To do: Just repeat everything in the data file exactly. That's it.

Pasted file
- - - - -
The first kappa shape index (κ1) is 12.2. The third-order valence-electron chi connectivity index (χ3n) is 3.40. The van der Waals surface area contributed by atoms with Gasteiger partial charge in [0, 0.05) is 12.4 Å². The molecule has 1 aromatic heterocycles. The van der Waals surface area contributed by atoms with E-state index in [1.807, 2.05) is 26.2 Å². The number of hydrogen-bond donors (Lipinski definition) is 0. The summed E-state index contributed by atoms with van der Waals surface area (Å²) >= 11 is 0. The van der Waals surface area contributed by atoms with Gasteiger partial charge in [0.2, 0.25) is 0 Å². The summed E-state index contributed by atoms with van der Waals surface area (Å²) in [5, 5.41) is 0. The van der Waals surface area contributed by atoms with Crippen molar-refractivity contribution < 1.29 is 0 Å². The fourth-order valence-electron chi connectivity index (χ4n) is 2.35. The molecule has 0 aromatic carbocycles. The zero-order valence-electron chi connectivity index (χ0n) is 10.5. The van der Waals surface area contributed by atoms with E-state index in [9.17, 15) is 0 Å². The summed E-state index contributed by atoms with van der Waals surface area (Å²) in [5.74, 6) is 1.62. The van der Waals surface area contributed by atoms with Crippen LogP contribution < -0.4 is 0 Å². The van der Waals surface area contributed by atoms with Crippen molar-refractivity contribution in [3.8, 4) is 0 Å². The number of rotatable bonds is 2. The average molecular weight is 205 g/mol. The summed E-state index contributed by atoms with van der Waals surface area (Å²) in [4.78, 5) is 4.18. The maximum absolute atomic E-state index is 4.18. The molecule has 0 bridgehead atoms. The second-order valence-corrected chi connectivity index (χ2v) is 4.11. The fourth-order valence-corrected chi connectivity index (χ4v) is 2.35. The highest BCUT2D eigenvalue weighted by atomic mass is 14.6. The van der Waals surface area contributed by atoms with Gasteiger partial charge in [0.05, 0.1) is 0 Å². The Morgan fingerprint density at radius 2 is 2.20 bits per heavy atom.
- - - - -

The first kappa shape index (κ1) is 12.2. The third-order valence-electron chi connectivity index (χ3n) is 3.40. The van der Waals surface area contributed by atoms with Gasteiger partial charge in [0, 0.05) is 12.4 Å². The molecule has 1 aromatic heterocycles. The van der Waals surface area contributed by atoms with E-state index in [1.807, 2.05) is 26.2 Å². The number of hydrogen-bond donors (Lipinski definition) is 0. The summed E-state index contributed by atoms with van der Waals surface area (Å²) >= 11 is 0. The van der Waals surface area contributed by atoms with Gasteiger partial charge in [0.2, 0.25) is 0 Å². The summed E-state index contributed by atoms with van der Waals surface area (Å²) in [5, 5.41) is 0. The van der Waals surface area contributed by atoms with Crippen molar-refractivity contribution < 1.29 is 0 Å². The fourth-order valence-electron chi connectivity index (χ4n) is 2.35. The molecule has 0 aromatic carbocycles. The zero-order valence-electron chi connectivity index (χ0n) is 10.5. The van der Waals surface area contributed by atoms with E-state index in [9.17, 15) is 0 Å². The summed E-state index contributed by atoms with van der Waals surface area (Å²) in [5.74, 6) is 1.62. The van der Waals surface area contributed by atoms with Crippen LogP contribution < -0.4 is 0 Å². The van der Waals surface area contributed by atoms with Crippen molar-refractivity contribution in [3.8, 4) is 0 Å². The number of rotatable bonds is 2. The average molecular weight is 205 g/mol. The summed E-state index contributed by atoms with van der Waals surface area (Å²) in [4.78, 5) is 4.18. The maximum absolute atomic E-state index is 4.18. The molecule has 0 bridgehead atoms. The second-order valence-corrected chi connectivity index (χ2v) is 4.11. The fourth-order valence-corrected chi connectivity index (χ4v) is 2.35. The highest BCUT2D eigenvalue weighted by atomic mass is 14.6. The van der Waals surface area contributed by atoms with Gasteiger partial charge in [0.05, 0.1) is 0 Å². The Morgan fingerprint density at radius 2 is 2.20 bits per heavy atom.